Dead Letters: Episodes of Epistolary Horror
As the name betrays, we’re looking for short horror stories in the 2,500-7,000-word range written in epistolary format.
April 1st -- June 1st
2,500 -- 7,000
$0.01 per word 1 paperback and 1 eBook copy.
WHAT THEY'RE SEEKING:
From Jacob Steven Mohr and Crystal Lake Publishing comes Dead Letters: Episodes of Epistolary Horror, a new anthology set to debut (tentatively) February of 2024.
As the name betrays, we’re looking for short horror stories in the 2,500-7,000-word range written in epistolary format—meaning, stories written as letters, journal entries, transcripts of radio broadcasts, newspaper clippings, text messages, etc.
Furthermore, each story should include some mention of how its manuscript was “discovered.” A letter found in a historian’s archive, for example. Or emails saved as part of a missing persons investigation. Or an audio file recovered from a dead podcaster’s PC. Push boundaries and play with the format—and above all, be scary!
Dracula, Things Have Gotten Worse Since We Last Spoke, Carrie, House of Leaves, and World War Z.
SIMULTANEOUS SUBMISSIONS: [YES/NO] Allowed. But please promptly withdraw your story if it is accepted elsewhere.
MULTIPLE SUBMISSIONS: [YES/NO]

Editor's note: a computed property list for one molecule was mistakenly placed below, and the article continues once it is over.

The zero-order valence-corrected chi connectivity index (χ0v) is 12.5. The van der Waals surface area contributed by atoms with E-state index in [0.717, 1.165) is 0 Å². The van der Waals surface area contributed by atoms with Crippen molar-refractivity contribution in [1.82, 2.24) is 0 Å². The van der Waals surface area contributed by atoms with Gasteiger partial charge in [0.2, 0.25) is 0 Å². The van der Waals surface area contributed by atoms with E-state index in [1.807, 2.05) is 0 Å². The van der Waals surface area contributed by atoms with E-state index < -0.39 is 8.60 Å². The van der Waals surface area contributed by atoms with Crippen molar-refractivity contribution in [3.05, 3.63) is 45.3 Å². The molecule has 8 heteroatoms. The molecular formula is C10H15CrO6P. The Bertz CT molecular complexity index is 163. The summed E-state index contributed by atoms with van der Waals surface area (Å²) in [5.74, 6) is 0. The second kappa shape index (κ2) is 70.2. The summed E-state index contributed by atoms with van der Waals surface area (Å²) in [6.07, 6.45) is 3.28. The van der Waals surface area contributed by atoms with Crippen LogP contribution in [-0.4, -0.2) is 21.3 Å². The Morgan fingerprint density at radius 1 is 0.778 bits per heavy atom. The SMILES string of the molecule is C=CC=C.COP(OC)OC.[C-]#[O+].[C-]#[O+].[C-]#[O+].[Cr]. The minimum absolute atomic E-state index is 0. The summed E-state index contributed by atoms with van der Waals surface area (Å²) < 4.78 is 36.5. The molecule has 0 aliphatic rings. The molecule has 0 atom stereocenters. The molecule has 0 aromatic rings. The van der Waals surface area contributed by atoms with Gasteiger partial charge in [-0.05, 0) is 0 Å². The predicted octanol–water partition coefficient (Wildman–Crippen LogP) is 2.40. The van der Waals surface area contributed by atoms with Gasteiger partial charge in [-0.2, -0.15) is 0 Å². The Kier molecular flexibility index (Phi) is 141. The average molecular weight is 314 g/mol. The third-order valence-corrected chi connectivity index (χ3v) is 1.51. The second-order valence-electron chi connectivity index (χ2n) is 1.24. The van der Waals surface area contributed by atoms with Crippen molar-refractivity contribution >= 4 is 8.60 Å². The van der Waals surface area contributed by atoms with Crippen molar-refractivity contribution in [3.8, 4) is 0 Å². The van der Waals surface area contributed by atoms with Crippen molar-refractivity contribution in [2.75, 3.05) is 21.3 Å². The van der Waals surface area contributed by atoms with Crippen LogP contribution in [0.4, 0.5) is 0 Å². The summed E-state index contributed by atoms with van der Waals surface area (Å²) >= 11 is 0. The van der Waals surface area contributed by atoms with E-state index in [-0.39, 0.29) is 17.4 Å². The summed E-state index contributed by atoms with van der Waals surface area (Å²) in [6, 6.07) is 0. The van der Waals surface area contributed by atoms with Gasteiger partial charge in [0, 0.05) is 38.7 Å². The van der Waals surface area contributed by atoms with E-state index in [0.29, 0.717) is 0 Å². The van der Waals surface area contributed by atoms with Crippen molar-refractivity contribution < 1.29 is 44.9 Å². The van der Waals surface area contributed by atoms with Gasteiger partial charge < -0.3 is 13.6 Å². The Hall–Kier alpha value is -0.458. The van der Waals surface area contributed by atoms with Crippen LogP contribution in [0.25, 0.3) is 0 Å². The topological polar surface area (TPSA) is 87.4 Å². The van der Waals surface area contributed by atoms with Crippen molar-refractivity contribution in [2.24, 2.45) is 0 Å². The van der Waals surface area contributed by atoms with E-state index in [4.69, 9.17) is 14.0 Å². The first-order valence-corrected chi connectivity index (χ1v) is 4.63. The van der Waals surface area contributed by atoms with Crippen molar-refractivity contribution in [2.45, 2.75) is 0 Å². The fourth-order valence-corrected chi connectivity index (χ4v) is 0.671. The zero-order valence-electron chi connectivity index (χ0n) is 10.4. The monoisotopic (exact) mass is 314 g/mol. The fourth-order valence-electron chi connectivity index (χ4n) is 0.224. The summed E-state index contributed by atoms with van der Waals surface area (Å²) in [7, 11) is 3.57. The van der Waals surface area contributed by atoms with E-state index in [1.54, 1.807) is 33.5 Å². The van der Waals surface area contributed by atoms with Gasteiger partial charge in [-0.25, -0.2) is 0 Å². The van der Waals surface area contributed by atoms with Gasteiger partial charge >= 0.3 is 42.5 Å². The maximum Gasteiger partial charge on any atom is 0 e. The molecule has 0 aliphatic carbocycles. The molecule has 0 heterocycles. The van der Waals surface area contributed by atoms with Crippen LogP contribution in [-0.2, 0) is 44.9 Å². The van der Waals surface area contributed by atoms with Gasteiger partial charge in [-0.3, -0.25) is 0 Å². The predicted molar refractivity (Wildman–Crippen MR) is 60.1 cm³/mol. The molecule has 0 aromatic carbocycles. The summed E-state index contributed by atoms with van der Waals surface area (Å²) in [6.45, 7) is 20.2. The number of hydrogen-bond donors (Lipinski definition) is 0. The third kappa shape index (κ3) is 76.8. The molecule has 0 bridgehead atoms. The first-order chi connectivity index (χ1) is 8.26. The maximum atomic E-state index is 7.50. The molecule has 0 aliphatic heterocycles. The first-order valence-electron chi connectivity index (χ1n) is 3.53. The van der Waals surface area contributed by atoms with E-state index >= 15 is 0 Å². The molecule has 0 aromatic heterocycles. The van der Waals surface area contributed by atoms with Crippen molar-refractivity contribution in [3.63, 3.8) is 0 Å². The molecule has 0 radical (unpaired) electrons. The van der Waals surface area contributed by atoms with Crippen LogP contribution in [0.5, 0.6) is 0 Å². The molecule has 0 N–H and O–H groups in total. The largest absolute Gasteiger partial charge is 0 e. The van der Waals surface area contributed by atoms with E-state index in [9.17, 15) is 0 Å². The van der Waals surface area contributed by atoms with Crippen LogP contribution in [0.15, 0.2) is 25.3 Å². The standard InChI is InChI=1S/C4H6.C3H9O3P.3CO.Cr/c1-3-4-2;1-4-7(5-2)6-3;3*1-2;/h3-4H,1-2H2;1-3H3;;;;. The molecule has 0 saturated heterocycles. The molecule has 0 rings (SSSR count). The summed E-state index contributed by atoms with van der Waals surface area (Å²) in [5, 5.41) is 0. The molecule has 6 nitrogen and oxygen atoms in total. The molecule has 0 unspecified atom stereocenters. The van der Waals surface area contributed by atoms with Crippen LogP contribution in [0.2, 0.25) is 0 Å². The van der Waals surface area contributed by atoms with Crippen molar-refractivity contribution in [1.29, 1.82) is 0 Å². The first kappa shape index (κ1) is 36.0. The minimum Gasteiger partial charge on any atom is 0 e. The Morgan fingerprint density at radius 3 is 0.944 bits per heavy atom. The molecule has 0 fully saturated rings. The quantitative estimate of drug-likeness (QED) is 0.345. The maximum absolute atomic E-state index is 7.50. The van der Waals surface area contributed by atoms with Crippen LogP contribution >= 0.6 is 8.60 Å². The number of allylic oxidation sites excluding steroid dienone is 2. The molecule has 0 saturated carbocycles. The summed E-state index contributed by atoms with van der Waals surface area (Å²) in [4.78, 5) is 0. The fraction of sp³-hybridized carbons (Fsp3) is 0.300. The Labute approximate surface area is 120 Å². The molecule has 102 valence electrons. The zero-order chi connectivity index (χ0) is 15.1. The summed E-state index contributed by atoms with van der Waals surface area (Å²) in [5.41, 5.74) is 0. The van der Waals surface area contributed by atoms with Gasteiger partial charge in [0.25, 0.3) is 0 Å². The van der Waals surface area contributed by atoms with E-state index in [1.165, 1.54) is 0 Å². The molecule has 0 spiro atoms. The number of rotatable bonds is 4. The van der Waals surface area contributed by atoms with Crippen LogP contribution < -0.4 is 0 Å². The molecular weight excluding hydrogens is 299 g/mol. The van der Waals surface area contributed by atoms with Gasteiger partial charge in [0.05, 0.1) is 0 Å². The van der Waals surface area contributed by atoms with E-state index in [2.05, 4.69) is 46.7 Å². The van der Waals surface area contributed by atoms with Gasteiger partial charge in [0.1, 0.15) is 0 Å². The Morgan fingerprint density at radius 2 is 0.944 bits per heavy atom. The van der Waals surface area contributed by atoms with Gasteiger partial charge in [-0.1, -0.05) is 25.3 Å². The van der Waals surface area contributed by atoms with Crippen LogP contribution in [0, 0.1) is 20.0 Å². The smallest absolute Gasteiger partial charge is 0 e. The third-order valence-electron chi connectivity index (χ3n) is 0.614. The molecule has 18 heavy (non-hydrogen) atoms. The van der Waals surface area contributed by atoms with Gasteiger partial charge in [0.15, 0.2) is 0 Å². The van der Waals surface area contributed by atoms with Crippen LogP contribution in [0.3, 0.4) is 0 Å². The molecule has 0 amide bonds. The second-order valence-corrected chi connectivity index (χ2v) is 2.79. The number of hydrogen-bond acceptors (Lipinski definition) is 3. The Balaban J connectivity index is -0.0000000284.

We will be accepting approximately 10-15 stories from this open call. Accepted tales will appear alongside original yarns from invited authors, who include Gemma Files, Ai Jiang, Red Lagoe, J.A.W. McCarthy, Scott J. Moses, and Gordon B. White.
Stories should be formatted in 12 pt. Times New Roman, double spaced.
All submissions should be sent to firstname.lastname@example.org (Word files only, please do not paste your story in the body of the email). Please make your subject line: SUBMISSION – “Story Title” – Author Name – Word Count.
ESTIMATED RESPONSE TIME:
We aim to finalize the table of contents by August 1 of 2023.
Exclusive First Worldwide Publication, Print and Electronic Rights for 1 year (from date of publication), and non-exclusive rights thereafter.
This looks like an amazing call from Crystal Lake Publishing!
Feel free to leave a little hint in the comments below as to what you'll be working on for the call.
And let us know, what is your favorite example of epistolary horror?